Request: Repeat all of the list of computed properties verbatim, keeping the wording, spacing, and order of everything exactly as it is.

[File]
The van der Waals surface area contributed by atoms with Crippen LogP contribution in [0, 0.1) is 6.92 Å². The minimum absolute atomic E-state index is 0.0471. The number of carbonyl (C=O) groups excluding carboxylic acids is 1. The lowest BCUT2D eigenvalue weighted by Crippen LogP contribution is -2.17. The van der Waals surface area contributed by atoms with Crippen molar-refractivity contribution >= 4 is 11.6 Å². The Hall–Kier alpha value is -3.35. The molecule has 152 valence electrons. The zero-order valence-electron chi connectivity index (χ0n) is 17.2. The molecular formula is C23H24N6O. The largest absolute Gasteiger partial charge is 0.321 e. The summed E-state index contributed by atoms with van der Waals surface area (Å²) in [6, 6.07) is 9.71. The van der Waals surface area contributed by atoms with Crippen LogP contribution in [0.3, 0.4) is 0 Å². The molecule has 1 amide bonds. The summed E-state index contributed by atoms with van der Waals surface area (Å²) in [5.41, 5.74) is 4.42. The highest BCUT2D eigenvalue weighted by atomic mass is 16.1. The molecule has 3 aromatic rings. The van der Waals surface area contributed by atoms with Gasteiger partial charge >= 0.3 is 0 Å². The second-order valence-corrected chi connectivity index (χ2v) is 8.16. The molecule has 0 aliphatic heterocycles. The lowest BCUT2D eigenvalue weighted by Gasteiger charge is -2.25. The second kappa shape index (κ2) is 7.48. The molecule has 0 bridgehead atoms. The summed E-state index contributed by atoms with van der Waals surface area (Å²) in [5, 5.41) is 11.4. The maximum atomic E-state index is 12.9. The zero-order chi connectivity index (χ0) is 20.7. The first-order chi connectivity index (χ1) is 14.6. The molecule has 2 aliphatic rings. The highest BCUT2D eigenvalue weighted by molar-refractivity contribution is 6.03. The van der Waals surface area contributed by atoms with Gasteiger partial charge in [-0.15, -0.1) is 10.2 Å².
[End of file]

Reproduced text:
The van der Waals surface area contributed by atoms with Crippen LogP contribution in [0, 0.1) is 6.92 Å². The minimum absolute atomic E-state index is 0.0471. The number of carbonyl (C=O) groups excluding carboxylic acids is 1. The lowest BCUT2D eigenvalue weighted by Crippen LogP contribution is -2.17. The van der Waals surface area contributed by atoms with Crippen molar-refractivity contribution >= 4 is 11.6 Å². The Hall–Kier alpha value is -3.35. The molecule has 152 valence electrons. The zero-order valence-electron chi connectivity index (χ0n) is 17.2. The molecular formula is C23H24N6O. The largest absolute Gasteiger partial charge is 0.321 e. The summed E-state index contributed by atoms with van der Waals surface area (Å²) in [6, 6.07) is 9.71. The van der Waals surface area contributed by atoms with Crippen LogP contribution in [0.3, 0.4) is 0 Å². The molecule has 1 amide bonds. The summed E-state index contributed by atoms with van der Waals surface area (Å²) in [5.41, 5.74) is 4.42. The highest BCUT2D eigenvalue weighted by atomic mass is 16.1. The molecule has 3 aromatic rings. The van der Waals surface area contributed by atoms with Gasteiger partial charge >= 0.3 is 0 Å². The second-order valence-corrected chi connectivity index (χ2v) is 8.16. The molecule has 0 aliphatic heterocycles. The lowest BCUT2D eigenvalue weighted by Gasteiger charge is -2.25. The second kappa shape index (κ2) is 7.48. The molecule has 0 bridgehead atoms. The summed E-state index contributed by atoms with van der Waals surface area (Å²) in [5, 5.41) is 11.4. The maximum atomic E-state index is 12.9. The zero-order chi connectivity index (χ0) is 20.7. The first-order chi connectivity index (χ1) is 14.6. The molecule has 2 aliphatic rings. The highest BCUT2D eigenvalue weighted by molar-refractivity contribution is 6.03. The van der Waals surface area contributed by atoms with Gasteiger partial charge in [-0.15, -0.1) is 10.2 Å².